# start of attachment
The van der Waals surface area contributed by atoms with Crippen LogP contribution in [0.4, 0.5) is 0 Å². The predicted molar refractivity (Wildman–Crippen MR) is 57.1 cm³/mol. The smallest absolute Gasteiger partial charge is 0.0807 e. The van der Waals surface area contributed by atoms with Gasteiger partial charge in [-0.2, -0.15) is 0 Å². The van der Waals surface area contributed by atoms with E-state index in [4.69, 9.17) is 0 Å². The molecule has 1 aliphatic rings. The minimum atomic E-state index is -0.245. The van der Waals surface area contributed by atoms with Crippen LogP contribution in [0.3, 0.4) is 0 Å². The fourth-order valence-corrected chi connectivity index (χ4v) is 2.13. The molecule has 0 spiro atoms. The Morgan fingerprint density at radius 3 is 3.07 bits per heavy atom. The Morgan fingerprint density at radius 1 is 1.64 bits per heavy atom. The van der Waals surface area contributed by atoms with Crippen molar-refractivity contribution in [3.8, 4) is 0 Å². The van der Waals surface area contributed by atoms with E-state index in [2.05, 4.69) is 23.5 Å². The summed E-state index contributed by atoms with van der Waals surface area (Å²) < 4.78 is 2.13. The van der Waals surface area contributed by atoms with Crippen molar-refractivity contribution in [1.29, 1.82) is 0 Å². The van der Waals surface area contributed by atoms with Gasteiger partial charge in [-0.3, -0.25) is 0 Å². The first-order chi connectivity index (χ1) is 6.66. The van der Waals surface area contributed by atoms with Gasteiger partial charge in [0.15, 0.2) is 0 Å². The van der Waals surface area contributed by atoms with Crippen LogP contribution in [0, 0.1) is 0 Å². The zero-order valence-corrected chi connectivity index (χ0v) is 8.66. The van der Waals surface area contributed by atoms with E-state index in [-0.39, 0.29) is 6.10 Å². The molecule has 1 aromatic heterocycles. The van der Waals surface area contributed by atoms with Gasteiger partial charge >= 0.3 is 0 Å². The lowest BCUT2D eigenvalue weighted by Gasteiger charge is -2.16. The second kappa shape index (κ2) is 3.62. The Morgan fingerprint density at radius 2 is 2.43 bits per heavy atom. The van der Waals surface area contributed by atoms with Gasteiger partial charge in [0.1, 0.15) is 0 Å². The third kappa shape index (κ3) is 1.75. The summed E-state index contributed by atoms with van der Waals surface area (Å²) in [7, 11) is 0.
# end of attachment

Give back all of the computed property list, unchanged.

The van der Waals surface area contributed by atoms with Crippen LogP contribution in [0.4, 0.5) is 0 Å². The predicted molar refractivity (Wildman–Crippen MR) is 57.1 cm³/mol. The smallest absolute Gasteiger partial charge is 0.0807 e. The van der Waals surface area contributed by atoms with Gasteiger partial charge in [-0.2, -0.15) is 0 Å². The van der Waals surface area contributed by atoms with E-state index in [4.69, 9.17) is 0 Å². The molecule has 1 aliphatic rings. The minimum atomic E-state index is -0.245. The van der Waals surface area contributed by atoms with Crippen LogP contribution in [0.3, 0.4) is 0 Å². The fourth-order valence-corrected chi connectivity index (χ4v) is 2.13. The molecule has 0 spiro atoms. The Morgan fingerprint density at radius 3 is 3.07 bits per heavy atom. The Morgan fingerprint density at radius 1 is 1.64 bits per heavy atom. The van der Waals surface area contributed by atoms with Crippen molar-refractivity contribution in [3.8, 4) is 0 Å². The van der Waals surface area contributed by atoms with E-state index in [2.05, 4.69) is 23.5 Å². The summed E-state index contributed by atoms with van der Waals surface area (Å²) < 4.78 is 2.13. The van der Waals surface area contributed by atoms with Crippen molar-refractivity contribution in [1.29, 1.82) is 0 Å². The van der Waals surface area contributed by atoms with Gasteiger partial charge in [-0.3, -0.25) is 0 Å². The first-order chi connectivity index (χ1) is 6.66. The van der Waals surface area contributed by atoms with Gasteiger partial charge in [0.15, 0.2) is 0 Å². The van der Waals surface area contributed by atoms with Crippen LogP contribution in [0, 0.1) is 0 Å². The zero-order valence-corrected chi connectivity index (χ0v) is 8.66. The van der Waals surface area contributed by atoms with E-state index in [-0.39, 0.29) is 6.10 Å². The molecule has 1 aromatic heterocycles. The van der Waals surface area contributed by atoms with Gasteiger partial charge >= 0.3 is 0 Å². The lowest BCUT2D eigenvalue weighted by Gasteiger charge is -2.16. The second kappa shape index (κ2) is 3.62. The Morgan fingerprint density at radius 2 is 2.43 bits per heavy atom. The van der Waals surface area contributed by atoms with Gasteiger partial charge in [0.1, 0.15) is 0 Å². The third kappa shape index (κ3) is 1.75. The summed E-state index contributed by atoms with van der Waals surface area (Å²) in [7, 11) is 0.